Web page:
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Grace had days when her hair wouldn’t sit the way she wanted it to. She says she would have a ‘teenage strop’ and not want to go to school.

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Yeah, it kind of was the time consuming and it was kind of like, if it didn’t sit where I wanted it to. Before I went to school I'd feel so like…I'd probably have like a teenage strop in my bedroom, like, "Ah I don’t want to go to school because this" I'm almost I'm having a bad hair day, but it was kind of a constant bad hair day that I kind of had to maintain. But I think, yeah the time consuming aspect of it, having to like wash it, even though obviously I do still shower. But like, the having to wash it and kind of look after it, and definitely the maintenance of trying to cover it and stuff was very much a big part of it. 
 
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Grace had to wear a skull cap when working in a hospitality job which she said was “like a comfort blanket” because no-one could see her hair loss.

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I've had two jobs, two main jobs. I've had a job in a golf club, in like the kitchen type of area, so is it never really been a problem because at that point I still had hair, so I just and you have to wear it up anyway; so, you had to wear it up and that was just matter of fact, so it didn’t really matter what it looked like. But now, I started the job that a part-time job that I currently have, last February, so I've been there a year now, but at the beginning I still had my own hair. So, I think it was kind of good in a way because I have to wear a hat, like a skull cap, I think they're called, because it's in food service. So, I have to wear that anyway, so that was kind of almost like a comfort blanket because I knew that once I got in work I could put this hat on and nobody they could only really see the bottom kind of ponytail bit of my hair. So, that was quite comforting.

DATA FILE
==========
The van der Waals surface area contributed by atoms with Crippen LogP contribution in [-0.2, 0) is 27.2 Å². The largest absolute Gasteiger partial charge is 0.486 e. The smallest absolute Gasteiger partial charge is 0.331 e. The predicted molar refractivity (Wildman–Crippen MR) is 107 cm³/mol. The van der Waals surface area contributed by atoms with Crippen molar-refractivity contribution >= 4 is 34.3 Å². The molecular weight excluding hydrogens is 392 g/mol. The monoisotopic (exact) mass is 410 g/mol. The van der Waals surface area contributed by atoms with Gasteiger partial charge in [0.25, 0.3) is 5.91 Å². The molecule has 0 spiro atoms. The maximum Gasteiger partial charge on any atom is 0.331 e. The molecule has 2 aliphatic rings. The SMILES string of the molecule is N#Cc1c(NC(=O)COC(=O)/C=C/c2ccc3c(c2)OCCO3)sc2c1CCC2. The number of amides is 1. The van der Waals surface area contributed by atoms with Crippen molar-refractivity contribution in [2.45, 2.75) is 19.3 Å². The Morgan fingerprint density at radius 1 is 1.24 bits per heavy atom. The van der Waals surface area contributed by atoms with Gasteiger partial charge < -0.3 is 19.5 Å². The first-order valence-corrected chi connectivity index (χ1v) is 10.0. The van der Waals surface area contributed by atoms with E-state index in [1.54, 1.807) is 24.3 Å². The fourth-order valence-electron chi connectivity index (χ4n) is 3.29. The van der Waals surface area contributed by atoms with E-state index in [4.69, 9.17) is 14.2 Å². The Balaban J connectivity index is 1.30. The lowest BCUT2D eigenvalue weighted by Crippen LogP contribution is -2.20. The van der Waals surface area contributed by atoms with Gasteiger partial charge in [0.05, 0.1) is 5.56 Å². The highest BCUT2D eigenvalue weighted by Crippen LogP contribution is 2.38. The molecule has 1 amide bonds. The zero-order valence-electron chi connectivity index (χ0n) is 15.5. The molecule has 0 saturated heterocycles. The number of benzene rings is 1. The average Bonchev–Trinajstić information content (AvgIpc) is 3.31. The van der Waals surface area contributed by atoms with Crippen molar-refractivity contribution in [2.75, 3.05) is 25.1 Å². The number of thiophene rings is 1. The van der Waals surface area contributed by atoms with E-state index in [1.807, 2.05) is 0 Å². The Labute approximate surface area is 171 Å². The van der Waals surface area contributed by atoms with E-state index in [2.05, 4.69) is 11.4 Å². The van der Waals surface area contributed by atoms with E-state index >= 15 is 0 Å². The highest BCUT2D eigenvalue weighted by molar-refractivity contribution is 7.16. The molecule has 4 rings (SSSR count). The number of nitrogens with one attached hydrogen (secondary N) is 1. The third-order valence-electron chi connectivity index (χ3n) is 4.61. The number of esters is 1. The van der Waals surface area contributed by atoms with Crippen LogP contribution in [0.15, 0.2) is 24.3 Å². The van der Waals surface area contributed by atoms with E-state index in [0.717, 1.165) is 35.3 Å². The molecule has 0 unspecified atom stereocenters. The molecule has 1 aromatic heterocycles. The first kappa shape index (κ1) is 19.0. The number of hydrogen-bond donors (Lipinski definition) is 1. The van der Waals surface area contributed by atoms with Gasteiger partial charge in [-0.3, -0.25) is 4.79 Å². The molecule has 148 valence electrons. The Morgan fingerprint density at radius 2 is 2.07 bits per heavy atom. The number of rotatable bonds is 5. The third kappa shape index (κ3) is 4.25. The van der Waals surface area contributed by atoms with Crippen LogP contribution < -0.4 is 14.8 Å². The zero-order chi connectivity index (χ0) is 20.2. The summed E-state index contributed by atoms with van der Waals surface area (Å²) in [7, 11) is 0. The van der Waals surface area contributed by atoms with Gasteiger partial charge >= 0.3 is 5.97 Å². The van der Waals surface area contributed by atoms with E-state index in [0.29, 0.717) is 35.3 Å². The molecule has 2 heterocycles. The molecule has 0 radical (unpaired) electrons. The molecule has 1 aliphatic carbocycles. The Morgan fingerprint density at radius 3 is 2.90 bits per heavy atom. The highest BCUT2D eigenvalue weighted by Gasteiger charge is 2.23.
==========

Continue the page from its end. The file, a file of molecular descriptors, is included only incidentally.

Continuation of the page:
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Grace stays in touch with another girl with alopecia who she met at an Alopecia UK national event. Talking to her helps Grace feel less isolated and alone.

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And it was just this big meet up of everyone and they kind of put you into-, the adults went and listened to speeches from dermatologists and things like that, and then they put young people and then like children into kind of three different groups. So, cos the main outcome that I had for the day was to meet people my own age with alopecia, cos I never or like meet girls my age that had had alopecia, because I knew that boy but we weren't like friends, but I wanted to have that kind of- almost like a pen pal type of thing. I wanted to have that person that I could be like, “Look, I'm really struggling, have you got any products that you’ve tried? Have you bought a new wig recently from anywhere that you wanted to-, that you could share with me type of thing?”

And yeah I've met one girl that I keep in contact with, which is, I'm so glad that I got that out of that, because I think it, even if it was just one or two people I think it's really, you kind of-, it makes you feel like you're not alone, and you're not the only, I think the big thing for me was that I wasn’t the only young person that was suffering with that, because it felt like I was, and I felt like I was the only person my age that was going through this and nobody else, why me, type of thing, why isn't anyone else why haven’t I met anyone else that has it? Is it, am I the only young person, or is there-, is it only really typical in older people or younger people, type of thing? But you're just kind of wracking your brain and you're like ‘I really need someone to talk about this’ cos obviously I had friends and stuff, but they don’t really understand what it is to have this condition that affects your whole life, like you’d they could talk about it with you, and you could be like, “I feel like this, I feel like that,” but they can never sympathise with it, like it can be never be like, “Oh yeah, that happened to me the other day when I was like this,” and I was like that cos that’s never really how it worked. 

So, I think finding that other person to kind of-, we don’t even talk that often, but I think when you do it's kind of like, “Oh yeah, I can chat to you about this and chat to you about that, and you get it.” I think that’s the type of thing, it's that you feel like you're kind of alone in it a little bit sometimes. So, before I contacted the charity I felt very kind of isolated, and like I was the only person in the world that had this, so definitely finding someone else to talk about it was a big deal.